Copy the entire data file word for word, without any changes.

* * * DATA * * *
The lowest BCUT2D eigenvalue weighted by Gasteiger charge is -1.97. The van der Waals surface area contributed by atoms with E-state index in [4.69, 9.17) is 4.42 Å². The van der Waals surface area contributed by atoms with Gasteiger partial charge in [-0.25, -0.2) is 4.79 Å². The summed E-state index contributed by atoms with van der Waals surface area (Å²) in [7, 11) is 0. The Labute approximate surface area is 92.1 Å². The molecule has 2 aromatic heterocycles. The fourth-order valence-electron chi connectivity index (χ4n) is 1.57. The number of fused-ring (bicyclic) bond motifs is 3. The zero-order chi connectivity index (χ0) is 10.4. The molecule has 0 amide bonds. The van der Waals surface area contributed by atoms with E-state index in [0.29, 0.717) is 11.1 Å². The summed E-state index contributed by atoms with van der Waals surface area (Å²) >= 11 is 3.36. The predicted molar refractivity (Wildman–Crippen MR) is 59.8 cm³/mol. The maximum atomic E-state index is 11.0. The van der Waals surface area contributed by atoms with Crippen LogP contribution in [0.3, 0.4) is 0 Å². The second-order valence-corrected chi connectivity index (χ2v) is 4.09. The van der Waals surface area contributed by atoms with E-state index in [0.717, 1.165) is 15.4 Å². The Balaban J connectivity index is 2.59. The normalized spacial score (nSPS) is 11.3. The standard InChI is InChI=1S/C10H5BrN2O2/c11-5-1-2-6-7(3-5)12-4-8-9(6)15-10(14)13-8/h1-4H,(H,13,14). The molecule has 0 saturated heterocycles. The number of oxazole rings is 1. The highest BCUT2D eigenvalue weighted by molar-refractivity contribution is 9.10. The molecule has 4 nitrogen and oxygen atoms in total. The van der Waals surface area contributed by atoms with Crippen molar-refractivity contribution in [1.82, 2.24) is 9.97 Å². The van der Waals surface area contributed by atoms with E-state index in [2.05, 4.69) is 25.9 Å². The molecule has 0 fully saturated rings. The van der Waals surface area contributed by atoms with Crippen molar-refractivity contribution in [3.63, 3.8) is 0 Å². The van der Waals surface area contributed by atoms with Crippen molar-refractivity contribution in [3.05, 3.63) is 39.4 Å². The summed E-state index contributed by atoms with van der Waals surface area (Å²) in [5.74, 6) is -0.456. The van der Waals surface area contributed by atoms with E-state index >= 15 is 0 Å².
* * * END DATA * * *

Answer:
The lowest BCUT2D eigenvalue weighted by Gasteiger charge is -1.97. The van der Waals surface area contributed by atoms with E-state index in [4.69, 9.17) is 4.42 Å². The van der Waals surface area contributed by atoms with Gasteiger partial charge in [-0.25, -0.2) is 4.79 Å². The summed E-state index contributed by atoms with van der Waals surface area (Å²) in [7, 11) is 0. The Labute approximate surface area is 92.1 Å². The molecule has 2 aromatic heterocycles. The fourth-order valence-electron chi connectivity index (χ4n) is 1.57. The number of fused-ring (bicyclic) bond motifs is 3. The zero-order chi connectivity index (χ0) is 10.4. The molecule has 0 amide bonds. The van der Waals surface area contributed by atoms with E-state index in [0.29, 0.717) is 11.1 Å². The summed E-state index contributed by atoms with van der Waals surface area (Å²) >= 11 is 3.36. The predicted molar refractivity (Wildman–Crippen MR) is 59.8 cm³/mol. The maximum atomic E-state index is 11.0. The van der Waals surface area contributed by atoms with Crippen LogP contribution in [0.3, 0.4) is 0 Å². The second-order valence-corrected chi connectivity index (χ2v) is 4.09. The van der Waals surface area contributed by atoms with E-state index in [0.717, 1.165) is 15.4 Å². The Balaban J connectivity index is 2.59. The normalized spacial score (nSPS) is 11.3. The standard InChI is InChI=1S/C10H5BrN2O2/c11-5-1-2-6-7(3-5)12-4-8-9(6)15-10(14)13-8/h1-4H,(H,13,14). The molecule has 0 saturated heterocycles. The number of oxazole rings is 1. The highest BCUT2D eigenvalue weighted by molar-refractivity contribution is 9.10. The molecule has 4 nitrogen and oxygen atoms in total. The van der Waals surface area contributed by atoms with Crippen molar-refractivity contribution in [1.82, 2.24) is 9.97 Å². The van der Waals surface area contributed by atoms with E-state index in [2.05, 4.69) is 25.9 Å². The molecule has 0 fully saturated rings. The van der Waals surface area contributed by atoms with Crippen molar-refractivity contribution in [3.63, 3.8) is 0 Å². The van der Waals surface area contributed by atoms with Crippen molar-refractivity contribution in [3.05, 3.63) is 39.4 Å². The summed E-state index contributed by atoms with van der Waals surface area (Å²) in [5.74, 6) is -0.456. The van der Waals surface area contributed by atoms with E-state index >= 15 is 0 Å².